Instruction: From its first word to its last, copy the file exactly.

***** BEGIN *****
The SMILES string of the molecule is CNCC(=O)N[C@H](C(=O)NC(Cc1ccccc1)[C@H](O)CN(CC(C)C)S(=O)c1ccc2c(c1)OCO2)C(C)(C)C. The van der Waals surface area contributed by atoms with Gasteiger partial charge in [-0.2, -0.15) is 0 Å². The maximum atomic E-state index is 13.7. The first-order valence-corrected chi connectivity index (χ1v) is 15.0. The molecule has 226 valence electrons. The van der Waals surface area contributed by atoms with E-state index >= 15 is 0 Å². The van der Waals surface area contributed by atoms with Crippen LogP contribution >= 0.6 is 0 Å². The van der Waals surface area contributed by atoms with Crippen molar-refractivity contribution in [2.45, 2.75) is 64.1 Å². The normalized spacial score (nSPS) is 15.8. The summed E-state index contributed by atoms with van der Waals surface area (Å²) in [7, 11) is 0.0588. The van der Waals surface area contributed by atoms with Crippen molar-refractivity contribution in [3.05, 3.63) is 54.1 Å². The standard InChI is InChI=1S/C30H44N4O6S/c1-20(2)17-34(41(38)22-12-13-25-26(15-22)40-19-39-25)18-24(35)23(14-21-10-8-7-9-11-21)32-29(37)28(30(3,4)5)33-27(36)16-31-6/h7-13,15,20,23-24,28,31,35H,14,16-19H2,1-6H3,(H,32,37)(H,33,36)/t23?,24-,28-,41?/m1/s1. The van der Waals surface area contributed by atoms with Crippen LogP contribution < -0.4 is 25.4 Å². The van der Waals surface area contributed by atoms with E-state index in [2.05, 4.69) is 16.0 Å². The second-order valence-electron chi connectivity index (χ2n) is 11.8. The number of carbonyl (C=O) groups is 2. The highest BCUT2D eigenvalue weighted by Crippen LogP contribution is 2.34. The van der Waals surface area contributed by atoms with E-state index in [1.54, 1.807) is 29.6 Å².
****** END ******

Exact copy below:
The SMILES string of the molecule is CNCC(=O)N[C@H](C(=O)NC(Cc1ccccc1)[C@H](O)CN(CC(C)C)S(=O)c1ccc2c(c1)OCO2)C(C)(C)C. The van der Waals surface area contributed by atoms with Gasteiger partial charge in [-0.2, -0.15) is 0 Å². The maximum atomic E-state index is 13.7. The first-order valence-corrected chi connectivity index (χ1v) is 15.0. The molecule has 226 valence electrons. The van der Waals surface area contributed by atoms with E-state index >= 15 is 0 Å². The van der Waals surface area contributed by atoms with Crippen LogP contribution >= 0.6 is 0 Å². The van der Waals surface area contributed by atoms with Crippen molar-refractivity contribution in [2.45, 2.75) is 64.1 Å². The normalized spacial score (nSPS) is 15.8. The summed E-state index contributed by atoms with van der Waals surface area (Å²) in [7, 11) is 0.0588. The van der Waals surface area contributed by atoms with Crippen molar-refractivity contribution in [3.05, 3.63) is 54.1 Å². The standard InChI is InChI=1S/C30H44N4O6S/c1-20(2)17-34(41(38)22-12-13-25-26(15-22)40-19-39-25)18-24(35)23(14-21-10-8-7-9-11-21)32-29(37)28(30(3,4)5)33-27(36)16-31-6/h7-13,15,20,23-24,28,31,35H,14,16-19H2,1-6H3,(H,32,37)(H,33,36)/t23?,24-,28-,41?/m1/s1. The van der Waals surface area contributed by atoms with Crippen LogP contribution < -0.4 is 25.4 Å². The van der Waals surface area contributed by atoms with E-state index in [2.05, 4.69) is 16.0 Å². The second-order valence-electron chi connectivity index (χ2n) is 11.8. The number of carbonyl (C=O) groups is 2. The highest BCUT2D eigenvalue weighted by Crippen LogP contribution is 2.34. The van der Waals surface area contributed by atoms with E-state index in [1.54, 1.807) is 29.6 Å².